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GrataSoft™ Solutions turn tip compliance into strategic advantage - minimizing tip tracking and IRS tip program administration while minimizing audit downside.

John Marshall
EAT, Inc, PO Box 144
5 Crescent Ave, Bld G
Rocky Hill, NJ 08553
tel: 609.786.1004
fax: 609.921.7067

Patent Pending tools and processes, which increase value through enhanced operational compliance and material reductions in administrative burden.

ATIP: How IRS immunity can save you money

By John Marshall



Is it possible to enter into a tip program with the IRS, which grants audit immunity for both the establishment and staff at a zero net cost? Is one foolish to believe that such a benefit could be attainable while saving money? Absolutely not, and here’s why.

ATIP is the newest IRS tip program, introduced July of 2006. Although it is presently deemed a pilot program having been approved for three years, it holds a lot of promise by achieving both IRS objectives while meeting or exceeding the needs and desires of tipped establishments, employees and their owners. This should not discourage one from entering this program. The TRAC program began it’s life as a pilot as well. ATIP is somewhat of a hybrid in that it combines many of the features and methods used in existing tip programs. According to the IRS, the administrative requirements are simpler than any of its predecessors. I’m not convinced, while simpler, it is still burdensome, but you can judge for yourself.

There are two primary qualifications for participation. The establishment must have at least 20% credit (charged) sales, and maintain 75% tipped employee ATIP participation. In this case, ‘tipped’ employee refers to both directly as well as indirectly tipped employees.

Its methodology starts off equally simple. Establishments must declare at least their “target amount” of tips. This is determined by taking 2% off the charged tip rate from the previous year’s 8027 (line 1 divided by line 2). Multiply this “target rate” by the gross sales for the present period to find the “target amount” that is to be attributed to all staff. For non-participating staff, these amounts are ignored in favor of normally declared tips, otherwise attributions are considered just as if they were declared by the employee.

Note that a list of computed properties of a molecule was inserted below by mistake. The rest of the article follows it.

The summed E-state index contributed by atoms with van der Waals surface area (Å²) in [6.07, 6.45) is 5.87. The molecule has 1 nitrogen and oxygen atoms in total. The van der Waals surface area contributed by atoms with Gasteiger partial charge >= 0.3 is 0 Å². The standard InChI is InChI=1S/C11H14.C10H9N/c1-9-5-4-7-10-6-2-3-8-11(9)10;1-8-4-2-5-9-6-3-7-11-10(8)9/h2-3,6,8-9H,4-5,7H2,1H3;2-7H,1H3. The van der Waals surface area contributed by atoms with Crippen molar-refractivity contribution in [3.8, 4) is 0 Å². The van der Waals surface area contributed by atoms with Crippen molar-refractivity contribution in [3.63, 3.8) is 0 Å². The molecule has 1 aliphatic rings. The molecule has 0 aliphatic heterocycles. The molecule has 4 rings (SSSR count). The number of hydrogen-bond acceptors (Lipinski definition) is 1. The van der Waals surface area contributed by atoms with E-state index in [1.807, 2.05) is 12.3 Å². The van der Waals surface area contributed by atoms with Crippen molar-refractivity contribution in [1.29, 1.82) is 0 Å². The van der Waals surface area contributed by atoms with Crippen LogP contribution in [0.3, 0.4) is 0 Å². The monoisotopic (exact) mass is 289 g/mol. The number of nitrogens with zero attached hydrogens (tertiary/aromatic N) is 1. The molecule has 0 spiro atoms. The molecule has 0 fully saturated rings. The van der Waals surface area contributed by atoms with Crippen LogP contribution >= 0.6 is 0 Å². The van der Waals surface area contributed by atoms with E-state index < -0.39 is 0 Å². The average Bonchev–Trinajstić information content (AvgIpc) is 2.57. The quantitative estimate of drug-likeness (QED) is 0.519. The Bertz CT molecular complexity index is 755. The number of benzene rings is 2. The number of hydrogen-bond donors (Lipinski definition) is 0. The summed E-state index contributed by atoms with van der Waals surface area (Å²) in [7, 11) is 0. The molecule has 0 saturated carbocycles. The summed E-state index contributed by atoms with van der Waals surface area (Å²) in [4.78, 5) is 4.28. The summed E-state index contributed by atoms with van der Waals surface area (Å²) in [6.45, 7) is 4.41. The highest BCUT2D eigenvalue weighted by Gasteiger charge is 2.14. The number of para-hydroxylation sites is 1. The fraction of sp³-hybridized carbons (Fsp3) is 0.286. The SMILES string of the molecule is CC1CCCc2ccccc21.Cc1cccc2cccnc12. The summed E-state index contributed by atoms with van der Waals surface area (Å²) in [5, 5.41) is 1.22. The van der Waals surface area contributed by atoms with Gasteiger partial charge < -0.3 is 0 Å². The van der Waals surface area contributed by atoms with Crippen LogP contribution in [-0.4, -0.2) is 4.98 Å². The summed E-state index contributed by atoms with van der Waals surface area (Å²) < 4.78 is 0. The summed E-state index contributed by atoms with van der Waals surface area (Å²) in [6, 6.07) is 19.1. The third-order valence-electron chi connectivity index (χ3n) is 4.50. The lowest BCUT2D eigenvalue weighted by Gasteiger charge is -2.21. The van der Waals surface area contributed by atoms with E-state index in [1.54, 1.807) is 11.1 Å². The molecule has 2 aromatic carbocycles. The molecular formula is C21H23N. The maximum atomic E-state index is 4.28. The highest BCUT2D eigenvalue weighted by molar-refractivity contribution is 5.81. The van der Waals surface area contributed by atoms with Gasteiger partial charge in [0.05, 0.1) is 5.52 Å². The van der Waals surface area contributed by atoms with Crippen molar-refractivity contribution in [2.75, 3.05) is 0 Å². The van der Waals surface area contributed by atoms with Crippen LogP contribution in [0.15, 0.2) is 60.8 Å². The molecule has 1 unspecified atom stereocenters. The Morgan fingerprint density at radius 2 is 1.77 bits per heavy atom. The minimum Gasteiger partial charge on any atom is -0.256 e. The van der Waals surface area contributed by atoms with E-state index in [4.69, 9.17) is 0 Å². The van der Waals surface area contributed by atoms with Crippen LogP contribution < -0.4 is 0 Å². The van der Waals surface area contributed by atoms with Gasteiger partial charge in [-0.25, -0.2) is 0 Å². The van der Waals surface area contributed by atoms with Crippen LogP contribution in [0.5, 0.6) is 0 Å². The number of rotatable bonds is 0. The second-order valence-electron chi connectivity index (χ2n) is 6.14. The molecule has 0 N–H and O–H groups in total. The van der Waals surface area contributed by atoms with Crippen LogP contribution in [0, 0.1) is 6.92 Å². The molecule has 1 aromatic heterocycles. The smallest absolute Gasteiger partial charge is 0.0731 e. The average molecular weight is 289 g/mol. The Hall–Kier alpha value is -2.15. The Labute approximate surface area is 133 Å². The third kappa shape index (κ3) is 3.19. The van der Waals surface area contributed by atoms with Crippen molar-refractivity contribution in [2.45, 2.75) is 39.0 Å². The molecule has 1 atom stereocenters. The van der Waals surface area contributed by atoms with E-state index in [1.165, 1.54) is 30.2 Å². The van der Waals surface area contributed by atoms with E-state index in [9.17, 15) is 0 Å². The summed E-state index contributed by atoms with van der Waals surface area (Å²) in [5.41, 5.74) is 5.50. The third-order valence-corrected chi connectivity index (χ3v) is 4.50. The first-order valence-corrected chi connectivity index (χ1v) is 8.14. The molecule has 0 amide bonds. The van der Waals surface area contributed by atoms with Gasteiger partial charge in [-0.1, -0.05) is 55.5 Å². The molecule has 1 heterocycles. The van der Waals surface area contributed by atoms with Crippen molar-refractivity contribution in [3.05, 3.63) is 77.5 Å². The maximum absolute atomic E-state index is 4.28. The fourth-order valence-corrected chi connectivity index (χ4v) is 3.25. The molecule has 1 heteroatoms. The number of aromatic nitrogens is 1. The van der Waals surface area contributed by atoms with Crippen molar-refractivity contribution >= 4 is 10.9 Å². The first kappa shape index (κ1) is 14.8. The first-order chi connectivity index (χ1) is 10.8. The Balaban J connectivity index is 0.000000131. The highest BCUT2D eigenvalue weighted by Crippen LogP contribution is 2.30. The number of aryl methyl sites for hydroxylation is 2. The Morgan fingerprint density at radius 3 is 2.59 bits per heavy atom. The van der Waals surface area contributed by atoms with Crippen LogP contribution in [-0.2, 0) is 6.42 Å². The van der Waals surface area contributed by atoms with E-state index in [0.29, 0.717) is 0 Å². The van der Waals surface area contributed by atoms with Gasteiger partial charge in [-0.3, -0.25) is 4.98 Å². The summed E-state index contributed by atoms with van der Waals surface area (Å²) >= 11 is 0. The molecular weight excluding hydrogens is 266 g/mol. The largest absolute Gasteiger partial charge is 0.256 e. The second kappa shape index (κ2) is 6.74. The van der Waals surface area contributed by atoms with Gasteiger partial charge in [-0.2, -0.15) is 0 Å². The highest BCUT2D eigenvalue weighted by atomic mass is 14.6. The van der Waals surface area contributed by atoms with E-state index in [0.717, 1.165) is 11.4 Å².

Here’s where the slope gets a little slippery. The IRS declared that an operator may attribute these amounts to staff using any “reasonable” method, unfortunately the example given in program documentation as an example of a “reasonable” method is so far from reasonable and needlessly complex that it leaves this author feeling overly cautious about the ATIP claim of a simple solution. This is because the IRS suggests that tips be attributed to staff using either gross sales method, hourly, or both.

That said, if you operate an establishment that is heavy on the credit receipts and which declares all charged tips, you stand a very good chance of saving money over earlier programs, and perhaps even lowering your present tip declarations as a result.

Your chances of sliding into ATIP at little or no cost increases with your establishment’s level of credit receipts as a percentage of sales. The reason for this is quite clear. The program's “target rate” offers the operator an immediate discount of 2% off all charged sales. When applied to cash tips, this discount is amplified by the ratio of charged receipts to cash receipts. For example, in a restaurant with 80% charge receipts, this 2% discount is amplified by 400%, effectively lowering the acceptable cash tip rate by 10% below its charge rate. My inclination is that many establishments are meeting or exceeding this right now, albeit without the audit immunity. Of course this advantage is reduced as percentage of cash receipts increases, but that is to be expected. Even so, a business with 50% charged receipts, which declares all charged tips might still enjoy an effective cash tip rate 4% below their charged rate.